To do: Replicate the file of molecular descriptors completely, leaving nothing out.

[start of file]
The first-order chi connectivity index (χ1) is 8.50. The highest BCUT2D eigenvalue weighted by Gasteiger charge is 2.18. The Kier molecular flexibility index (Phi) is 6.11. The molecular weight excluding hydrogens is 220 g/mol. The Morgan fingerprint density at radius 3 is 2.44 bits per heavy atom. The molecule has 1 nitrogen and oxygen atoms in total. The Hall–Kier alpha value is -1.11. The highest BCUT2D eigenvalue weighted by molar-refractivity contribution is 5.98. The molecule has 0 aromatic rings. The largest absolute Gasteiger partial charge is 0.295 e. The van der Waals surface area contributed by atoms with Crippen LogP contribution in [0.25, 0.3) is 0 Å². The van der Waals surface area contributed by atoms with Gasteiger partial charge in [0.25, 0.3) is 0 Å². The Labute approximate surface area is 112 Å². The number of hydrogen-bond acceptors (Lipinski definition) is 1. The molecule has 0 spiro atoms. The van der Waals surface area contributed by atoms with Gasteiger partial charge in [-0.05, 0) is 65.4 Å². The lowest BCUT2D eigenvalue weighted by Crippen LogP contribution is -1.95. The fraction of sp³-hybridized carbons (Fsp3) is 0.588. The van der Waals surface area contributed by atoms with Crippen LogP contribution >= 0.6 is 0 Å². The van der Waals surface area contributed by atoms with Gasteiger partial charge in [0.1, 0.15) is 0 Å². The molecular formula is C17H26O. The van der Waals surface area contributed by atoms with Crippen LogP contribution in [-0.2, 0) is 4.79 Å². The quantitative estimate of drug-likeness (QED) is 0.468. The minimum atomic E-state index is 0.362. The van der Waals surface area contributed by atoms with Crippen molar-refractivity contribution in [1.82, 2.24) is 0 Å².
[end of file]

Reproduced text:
The first-order chi connectivity index (χ1) is 8.50. The highest BCUT2D eigenvalue weighted by Gasteiger charge is 2.18. The Kier molecular flexibility index (Phi) is 6.11. The molecular weight excluding hydrogens is 220 g/mol. The Morgan fingerprint density at radius 3 is 2.44 bits per heavy atom. The molecule has 1 nitrogen and oxygen atoms in total. The Hall–Kier alpha value is -1.11. The highest BCUT2D eigenvalue weighted by molar-refractivity contribution is 5.98. The molecule has 0 aromatic rings. The largest absolute Gasteiger partial charge is 0.295 e. The van der Waals surface area contributed by atoms with Crippen LogP contribution in [0.25, 0.3) is 0 Å². The van der Waals surface area contributed by atoms with Gasteiger partial charge in [0.25, 0.3) is 0 Å². The Labute approximate surface area is 112 Å². The number of hydrogen-bond acceptors (Lipinski definition) is 1. The molecule has 0 spiro atoms. The van der Waals surface area contributed by atoms with Gasteiger partial charge in [-0.05, 0) is 65.4 Å². The lowest BCUT2D eigenvalue weighted by Crippen LogP contribution is -1.95. The fraction of sp³-hybridized carbons (Fsp3) is 0.588. The van der Waals surface area contributed by atoms with Crippen LogP contribution >= 0.6 is 0 Å². The van der Waals surface area contributed by atoms with Gasteiger partial charge in [0.1, 0.15) is 0 Å². The molecular formula is C17H26O. The van der Waals surface area contributed by atoms with Crippen LogP contribution in [-0.2, 0) is 4.79 Å². The quantitative estimate of drug-likeness (QED) is 0.468. The minimum atomic E-state index is 0.362. The van der Waals surface area contributed by atoms with Crippen molar-refractivity contribution in [1.82, 2.24) is 0 Å².